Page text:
Posted: July 10, 2008
Three 2007 Take the Lead participants--Margaret Lazzarini, Hadley Nagel, and Natalia Thompson--were awarded $500 each for successfully implementing their action projects. Every year, Mount Holyoke's Take the Lead program hosts 40 young women in the fall of their junior year of high school so that they can develop an action plan around an issue that they care deeply about. Projects completed within six months are eligible for the $500 prize.
Passion and persistence ran high among this year's winners. Margaret Lazzarini from San Marino, California, wouldn't take no for an answer when she tried to start a service club at San Marino High School that would pair student mentors with senior citizens who wanted to learn basic computer skills. Called CONNECT, her club was initially rejected by her school's student council. Disappointed, but not defeated, she eventually was able to "connect" students and seniors at the nearby Monte Vista Home. Every Saturday morning ten student volunteers teach the home's residents how to use their computers.
"When I help an elderly person with his computer problems or watch one of the club members set up someone's email account, I feel a great sense of accomplishment," Lazzarini said. "It has been a wonderful experience to see the fruition of something I have been working on for months."
Hadley Nagel, who attends the Nightingale-Bamford School in New York City, became the youngest registered lobbyist in the country in her quest to raise awareness of founding father James Madison. Because of her efforts, Congress recently passed a law that requires educational institutions to offer instruction on Constitution Day on one of Madison's primary works--the Constitution.
Nagel didn't stop there. She founded a grassroots organization, Americans for Madison, and recruited the best Madison scholars in the country to serve on its advisory board, including MHC historian and Pulitzer Prize winner Joe Ellis. In October, Ellis and fellow advisory board member Sean Wilentz, history professor at Princeton University and general editor of the James Madison Library in American Politics at Princeton University Press, will discuss Madison at an evening event dedicated to the former president at the New York Historical Society, thanks to Nagel's hard work.
How did the 16-year-old accomplish so much so quickly? "If you have a sincere passion for something, you can make that enthusiasm contagious," Nagel said.
Teen girls from Madison, Wisconsin, were foremost on Natalia Thompson's agenda when she came to MHC for Take the Lead last fall. Thompson, who attends West High School in Madison, founded Madison SOS (Speak Out Sisters!), a citywide initiative to unite high school girls through grassroots activism on social justice issues.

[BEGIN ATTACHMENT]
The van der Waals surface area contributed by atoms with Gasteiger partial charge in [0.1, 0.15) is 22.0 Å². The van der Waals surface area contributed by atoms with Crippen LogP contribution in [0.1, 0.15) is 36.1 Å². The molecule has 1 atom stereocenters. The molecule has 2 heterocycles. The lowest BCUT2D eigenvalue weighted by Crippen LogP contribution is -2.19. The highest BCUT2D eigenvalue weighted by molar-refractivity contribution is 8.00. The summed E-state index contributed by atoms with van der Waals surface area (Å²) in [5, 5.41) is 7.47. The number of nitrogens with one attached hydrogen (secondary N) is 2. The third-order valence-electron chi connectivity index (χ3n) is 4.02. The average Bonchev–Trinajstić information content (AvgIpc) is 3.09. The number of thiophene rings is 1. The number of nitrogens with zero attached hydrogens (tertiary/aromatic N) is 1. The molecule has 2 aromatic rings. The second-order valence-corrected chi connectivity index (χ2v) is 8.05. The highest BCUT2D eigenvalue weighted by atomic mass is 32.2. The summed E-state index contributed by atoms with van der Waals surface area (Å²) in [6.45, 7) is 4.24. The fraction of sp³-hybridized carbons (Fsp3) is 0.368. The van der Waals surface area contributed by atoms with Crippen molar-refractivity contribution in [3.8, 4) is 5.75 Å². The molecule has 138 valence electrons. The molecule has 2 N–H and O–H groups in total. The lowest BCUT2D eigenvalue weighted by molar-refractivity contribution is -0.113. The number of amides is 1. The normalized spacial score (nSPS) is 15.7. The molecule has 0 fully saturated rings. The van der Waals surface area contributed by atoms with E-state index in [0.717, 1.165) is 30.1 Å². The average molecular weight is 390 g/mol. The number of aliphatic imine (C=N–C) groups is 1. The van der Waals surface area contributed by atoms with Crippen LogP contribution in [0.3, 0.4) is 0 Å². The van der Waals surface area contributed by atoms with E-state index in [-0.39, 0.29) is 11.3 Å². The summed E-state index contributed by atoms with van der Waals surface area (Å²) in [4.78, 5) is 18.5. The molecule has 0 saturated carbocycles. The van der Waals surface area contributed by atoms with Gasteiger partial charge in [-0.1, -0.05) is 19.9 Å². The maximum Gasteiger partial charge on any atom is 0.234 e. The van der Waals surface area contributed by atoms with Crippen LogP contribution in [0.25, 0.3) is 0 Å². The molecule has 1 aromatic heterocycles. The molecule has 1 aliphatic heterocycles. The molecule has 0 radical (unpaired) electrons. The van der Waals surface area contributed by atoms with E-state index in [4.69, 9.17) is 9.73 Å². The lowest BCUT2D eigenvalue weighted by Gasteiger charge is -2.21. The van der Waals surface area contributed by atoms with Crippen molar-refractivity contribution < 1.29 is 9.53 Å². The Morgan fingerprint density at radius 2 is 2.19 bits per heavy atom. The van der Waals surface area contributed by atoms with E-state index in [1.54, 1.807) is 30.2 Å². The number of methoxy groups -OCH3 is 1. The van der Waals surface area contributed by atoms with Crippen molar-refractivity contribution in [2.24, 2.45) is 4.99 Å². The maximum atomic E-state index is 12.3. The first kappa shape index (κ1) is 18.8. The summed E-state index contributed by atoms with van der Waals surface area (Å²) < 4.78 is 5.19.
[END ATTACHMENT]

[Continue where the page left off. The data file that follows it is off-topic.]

Last fall, Madison SOS sponsored the Young Women's Leadership Forum, a series of six 90-minute workshops attended by girls of diverse backgrounds from six area high schools. The final workshop, Voices of Courage, held in November 2007, included a keynote address by Wisconsin Attorney General Peg Lautenschlager and a panel discussion with the state's top women leaders. In March 2008, Madison SOS was one of 20 projects (out of 5,000 throughout the nation) to receive a $10,000 grant from the Case Foundation, which encourages individuals to spearhead citizen-led efforts to improve their communities.
Thompson is working on two more projects to help Madison's teen girls express themselves. Madison SOS is teaming up with artist Sheba McCants of the Urban League of Greater Madison to create a community mural that reflects and celebrates local teen girls' vision for the future of their city. The group is also partnering with the University of Wisconsin's School of Journalism to create an online forum for girls to share their stories and opinions on local issues.
Thompson recently cofounded a network of grassroots youth leaders called the Teen Feminist Action Network and, with Joanne Cave, the 15-year-old founder of Canada's Ophelia's Voice, hopes to create a pan-North American community of high school-aged activists to exchange ideas, resources, and support.
"Since I've founded Madison SOS, I've had ample opportunity to develop a wide range of leadership skills, from conflict resolution to task delegation," Thompson said. "Most importantly, however, I have learned what it takes to speak out, even when it may be unpopular, and to work tirelessly to create the change you wish to see in the world."